Library Journal - Library Journal
In this humorous debut, Farrington draws on his experience of living in ashrams and communes in California in the 1980s to bring readers a 1990s take on hippie life. His authentic dialog and lucid style perfectly suit the idiosyncratic characters, an intimate group of friends and housemates in a rambling San Francisco house, where "crystals dangled everywhere from dental floss." Immersed in their reality of Buddhist rituals, pagan praise to the Goddess, sandlewood candles, beads, and a variety of sexual partnering, they hurt and heal one another in search of spiritual enlightenment yet never take themselves too seriously. Lesbian Marlowe struggles with her art, patient lover Daa, and grief for her friend Jackson, "who slipped away on a wave of peace" surrounded by chanting Buddhist monks. Farrington's fresh use of language lifts this romantic comedy above stereotypical retrohip. Recommended.Molly Gorman, San Marino, Cal.
Karla Stange
This excellent first novel is like Tales of the City grown up, and it was worth waiting a decade or two for this kind of literary enlightenment.
Contra Costa Times (CA)
Kirkus Reviews
A joyful, wry, reflective exploration of San Francisco New Age life, circa the present.

Akin to Armistead Maupin's Tales of the City, an eclectic collection of characters are rounded up to illustrate the prevailing zeitgeist of the city, centering on the rather indomitable figure of Marlowe. She and her lover Daa (Sheila Swenson before her transformation into a goddess worshipper) rent out rooms in their home to spiritual seekers—among them Jack Soft Hands, a massage therapist and member of the Institute of Health and Immortality, who has the candle-and-crystalfilled attic bedroom; and Marlowe's naive Virginian cousin Sheba, who rents the room that recently belonged to the much beloved Jackson, whose spirit has haunted Marlowe since his death from AIDS. The four housemates, and their large circle of friends, endure the tragedies of the physical world and thank their karmic good luck for life's little triumphs. First-novelist Farrington takes just the right tone here, being witty and honest about much of the silliness but never with a trace of condescension or malice. The buoyant plot takes a year to play out, following Marlowe's inexplicable indiscretion with Jack and her ensuing pregnancy. Sheba's esoteric journey is traced from her early, gullible interest in the immortality movement to the more sophisticated paths revealed by her guide Shakti, who reads everything from palms to tarot to past lives. When Sheba's boyfriend Victor arrives at the house to haul Sheba back home, everyone is surprised when the macho, beer- guzzling construction worker falls in love with Shakti, who in turn reciprocates. Though redemption and rejuvenation are always at hand, Farrington's blissful California is no happily-ever-after land: An honored guru knowingly spreads AIDS to his disciples, a gentle musician is killed, and true love splinters in a surprisingly unpredictable ending.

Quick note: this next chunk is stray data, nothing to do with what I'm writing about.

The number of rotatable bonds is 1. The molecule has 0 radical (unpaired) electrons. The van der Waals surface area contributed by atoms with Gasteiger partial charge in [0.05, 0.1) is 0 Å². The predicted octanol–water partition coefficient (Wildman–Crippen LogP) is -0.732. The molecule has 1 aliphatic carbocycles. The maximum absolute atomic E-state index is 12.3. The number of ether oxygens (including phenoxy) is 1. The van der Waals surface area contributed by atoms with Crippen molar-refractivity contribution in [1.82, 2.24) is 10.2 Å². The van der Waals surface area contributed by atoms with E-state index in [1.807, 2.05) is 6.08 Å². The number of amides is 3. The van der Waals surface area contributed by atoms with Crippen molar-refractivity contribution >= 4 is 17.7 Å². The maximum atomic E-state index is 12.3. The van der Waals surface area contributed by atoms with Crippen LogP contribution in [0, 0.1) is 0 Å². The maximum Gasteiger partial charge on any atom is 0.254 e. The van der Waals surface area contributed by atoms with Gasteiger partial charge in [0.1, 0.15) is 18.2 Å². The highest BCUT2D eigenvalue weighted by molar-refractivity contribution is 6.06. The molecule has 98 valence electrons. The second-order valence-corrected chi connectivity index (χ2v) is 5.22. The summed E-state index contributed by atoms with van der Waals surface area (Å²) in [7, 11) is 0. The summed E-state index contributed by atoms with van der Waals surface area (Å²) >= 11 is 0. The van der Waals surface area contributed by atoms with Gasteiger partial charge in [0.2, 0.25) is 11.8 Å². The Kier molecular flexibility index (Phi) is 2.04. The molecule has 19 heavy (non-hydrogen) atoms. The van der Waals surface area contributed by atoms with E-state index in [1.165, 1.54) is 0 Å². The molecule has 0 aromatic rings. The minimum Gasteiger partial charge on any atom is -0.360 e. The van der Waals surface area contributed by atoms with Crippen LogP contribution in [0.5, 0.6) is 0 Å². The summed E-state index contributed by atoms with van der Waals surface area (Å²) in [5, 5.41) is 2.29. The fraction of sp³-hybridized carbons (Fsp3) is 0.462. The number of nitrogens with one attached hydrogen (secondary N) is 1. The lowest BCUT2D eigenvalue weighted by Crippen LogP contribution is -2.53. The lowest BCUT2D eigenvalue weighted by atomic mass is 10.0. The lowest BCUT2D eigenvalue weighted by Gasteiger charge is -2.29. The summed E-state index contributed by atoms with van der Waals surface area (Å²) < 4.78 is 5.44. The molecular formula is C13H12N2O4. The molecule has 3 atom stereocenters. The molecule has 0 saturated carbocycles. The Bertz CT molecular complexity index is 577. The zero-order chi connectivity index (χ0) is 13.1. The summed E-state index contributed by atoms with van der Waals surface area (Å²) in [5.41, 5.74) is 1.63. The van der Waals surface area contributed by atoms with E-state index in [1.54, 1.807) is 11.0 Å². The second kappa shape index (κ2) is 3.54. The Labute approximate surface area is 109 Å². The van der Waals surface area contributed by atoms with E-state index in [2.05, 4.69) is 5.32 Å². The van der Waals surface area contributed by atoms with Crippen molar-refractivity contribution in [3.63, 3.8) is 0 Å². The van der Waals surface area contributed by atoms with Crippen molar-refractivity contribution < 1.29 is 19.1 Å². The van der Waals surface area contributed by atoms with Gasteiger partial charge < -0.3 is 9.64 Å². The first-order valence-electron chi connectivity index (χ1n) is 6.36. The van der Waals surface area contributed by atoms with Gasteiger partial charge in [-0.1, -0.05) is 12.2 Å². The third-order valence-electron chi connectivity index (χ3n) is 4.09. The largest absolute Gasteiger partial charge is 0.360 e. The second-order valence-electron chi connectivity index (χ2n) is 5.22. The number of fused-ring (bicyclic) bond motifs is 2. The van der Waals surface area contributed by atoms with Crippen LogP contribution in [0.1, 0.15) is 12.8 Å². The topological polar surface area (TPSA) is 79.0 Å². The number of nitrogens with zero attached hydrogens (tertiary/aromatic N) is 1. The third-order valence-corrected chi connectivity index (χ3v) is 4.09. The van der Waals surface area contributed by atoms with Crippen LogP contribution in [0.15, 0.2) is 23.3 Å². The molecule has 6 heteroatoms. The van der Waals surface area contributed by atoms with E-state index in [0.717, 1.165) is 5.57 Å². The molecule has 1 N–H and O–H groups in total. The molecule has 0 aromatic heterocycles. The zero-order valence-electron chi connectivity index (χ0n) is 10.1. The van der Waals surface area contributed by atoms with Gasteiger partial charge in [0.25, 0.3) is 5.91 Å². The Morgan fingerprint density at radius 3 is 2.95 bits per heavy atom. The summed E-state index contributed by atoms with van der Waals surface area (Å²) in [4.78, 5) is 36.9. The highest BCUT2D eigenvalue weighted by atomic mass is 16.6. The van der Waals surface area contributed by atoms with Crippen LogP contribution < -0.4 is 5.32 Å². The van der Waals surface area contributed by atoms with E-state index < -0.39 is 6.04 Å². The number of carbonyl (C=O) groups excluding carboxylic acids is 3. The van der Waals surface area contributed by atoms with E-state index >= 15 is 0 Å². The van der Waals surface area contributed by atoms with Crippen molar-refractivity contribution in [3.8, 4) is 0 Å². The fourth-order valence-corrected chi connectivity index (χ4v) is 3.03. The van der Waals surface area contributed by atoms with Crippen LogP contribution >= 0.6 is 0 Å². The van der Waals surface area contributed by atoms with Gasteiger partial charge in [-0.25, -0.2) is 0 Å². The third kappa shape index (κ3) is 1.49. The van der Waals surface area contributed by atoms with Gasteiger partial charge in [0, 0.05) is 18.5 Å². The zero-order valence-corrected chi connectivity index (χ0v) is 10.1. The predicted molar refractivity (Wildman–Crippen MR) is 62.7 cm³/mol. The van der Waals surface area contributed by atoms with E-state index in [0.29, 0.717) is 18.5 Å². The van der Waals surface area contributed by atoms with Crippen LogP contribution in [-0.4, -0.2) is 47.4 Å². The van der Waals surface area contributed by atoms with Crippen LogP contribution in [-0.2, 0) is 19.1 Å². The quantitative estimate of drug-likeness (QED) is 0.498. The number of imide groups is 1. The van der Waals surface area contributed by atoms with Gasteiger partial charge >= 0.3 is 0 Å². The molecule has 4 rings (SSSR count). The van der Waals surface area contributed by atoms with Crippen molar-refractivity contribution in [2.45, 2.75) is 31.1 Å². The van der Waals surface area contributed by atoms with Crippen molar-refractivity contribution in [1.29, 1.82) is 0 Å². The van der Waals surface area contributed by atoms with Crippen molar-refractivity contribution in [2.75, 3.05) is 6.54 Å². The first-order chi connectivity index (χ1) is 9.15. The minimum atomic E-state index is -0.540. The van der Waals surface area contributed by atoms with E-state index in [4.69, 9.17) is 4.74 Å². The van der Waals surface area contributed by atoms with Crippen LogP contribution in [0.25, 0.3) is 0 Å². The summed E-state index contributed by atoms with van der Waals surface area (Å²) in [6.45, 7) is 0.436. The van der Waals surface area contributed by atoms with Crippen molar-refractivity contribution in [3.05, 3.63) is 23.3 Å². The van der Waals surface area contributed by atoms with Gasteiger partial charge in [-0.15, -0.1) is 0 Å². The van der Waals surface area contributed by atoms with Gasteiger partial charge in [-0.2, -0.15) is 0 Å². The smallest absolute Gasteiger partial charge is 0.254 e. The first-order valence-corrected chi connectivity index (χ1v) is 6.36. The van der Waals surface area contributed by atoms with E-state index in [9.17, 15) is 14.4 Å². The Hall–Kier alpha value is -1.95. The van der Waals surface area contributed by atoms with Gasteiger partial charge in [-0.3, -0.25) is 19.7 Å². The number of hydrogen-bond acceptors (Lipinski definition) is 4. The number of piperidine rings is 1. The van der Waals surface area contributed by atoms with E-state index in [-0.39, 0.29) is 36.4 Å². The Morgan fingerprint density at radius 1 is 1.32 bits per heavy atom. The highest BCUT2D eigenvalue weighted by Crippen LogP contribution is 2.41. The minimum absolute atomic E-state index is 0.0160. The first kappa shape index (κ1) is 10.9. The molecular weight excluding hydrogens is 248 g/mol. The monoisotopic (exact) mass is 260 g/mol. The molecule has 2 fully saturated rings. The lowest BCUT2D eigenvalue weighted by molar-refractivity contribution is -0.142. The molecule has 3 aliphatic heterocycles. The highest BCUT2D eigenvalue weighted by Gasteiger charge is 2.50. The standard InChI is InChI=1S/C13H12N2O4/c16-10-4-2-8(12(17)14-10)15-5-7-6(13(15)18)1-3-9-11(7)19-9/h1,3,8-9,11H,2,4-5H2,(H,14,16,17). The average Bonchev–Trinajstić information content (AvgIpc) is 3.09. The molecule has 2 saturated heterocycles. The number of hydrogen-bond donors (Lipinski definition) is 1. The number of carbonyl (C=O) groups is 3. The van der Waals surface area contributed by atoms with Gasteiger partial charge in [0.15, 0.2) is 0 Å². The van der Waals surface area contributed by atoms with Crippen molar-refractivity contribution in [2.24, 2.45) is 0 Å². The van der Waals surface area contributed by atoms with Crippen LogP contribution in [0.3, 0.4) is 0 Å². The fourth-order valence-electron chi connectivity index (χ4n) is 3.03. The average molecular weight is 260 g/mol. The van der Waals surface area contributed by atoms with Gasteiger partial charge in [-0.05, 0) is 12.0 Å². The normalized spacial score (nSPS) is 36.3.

A promising debut that offers a thoroughly enjoyable view of the idiosyncrasies of West Coast living.

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Gallery Books
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0.79(w) x 5.50(h) x 8.50(d)